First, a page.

Who was the man, and why did he give me his bow and arrow as a parting gift? Was it because we couldn’t talk to each other or otherwise exchange ideas in any way? Questions upon questions… But that big bow and arrow has been hanging in my living room in Davos since that visit, giving my memory it’s still inexplicable meaning.
The marches (in total far more than 1000km long) were described in detail in the book “Why Did You Come If You Leave Again?“, especially the adventurous marches from Pibor to Otalo, from Otalo to Akobo, from the Boma Plateau down to the Akobo River to Otalo, or the forced march during the rainy season from Pochalla to Pibor and further to Bor.
TRAVEL TO A FOREIGN LANDS
My grandfather walked from Kuden in the north of Schleswig in Germany to Constantinople and Jerusalem (suffering from tuberculosis, he went to Davos and settled there). Those were times when you could only expand your horizons on foot or on horseback. In my youth, you could at least travel by train, then by car (we didn’t have one) and finally you could even fly through the air in planes.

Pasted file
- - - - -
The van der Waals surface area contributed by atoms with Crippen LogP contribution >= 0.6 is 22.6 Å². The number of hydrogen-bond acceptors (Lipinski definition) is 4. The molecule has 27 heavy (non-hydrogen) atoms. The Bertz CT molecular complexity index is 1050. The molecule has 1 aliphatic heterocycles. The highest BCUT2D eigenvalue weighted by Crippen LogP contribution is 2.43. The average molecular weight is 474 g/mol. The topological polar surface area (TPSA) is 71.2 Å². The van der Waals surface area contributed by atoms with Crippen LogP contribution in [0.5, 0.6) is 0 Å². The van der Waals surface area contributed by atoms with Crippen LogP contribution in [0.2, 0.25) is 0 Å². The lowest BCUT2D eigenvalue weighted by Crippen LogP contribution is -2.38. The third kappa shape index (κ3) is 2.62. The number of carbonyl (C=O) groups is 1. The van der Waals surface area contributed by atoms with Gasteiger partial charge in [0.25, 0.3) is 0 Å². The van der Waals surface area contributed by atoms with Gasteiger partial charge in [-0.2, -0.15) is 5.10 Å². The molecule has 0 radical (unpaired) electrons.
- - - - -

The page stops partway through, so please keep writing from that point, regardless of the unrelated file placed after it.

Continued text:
When you think back to experiences in distant parts of the world, it is easy to forget how arduous and dangerous it often was to get to your destination, whether that was on foot, in a car or by plane. One cannot remember accidents that fortunately did not happen. The endless waiting, often for days, for travel permits, for buses, planes, lorries or even porters is, of course, no longer worth mentioning in retrospect – although this was often one of the most exhausting and nerve-wracking parts of a journey.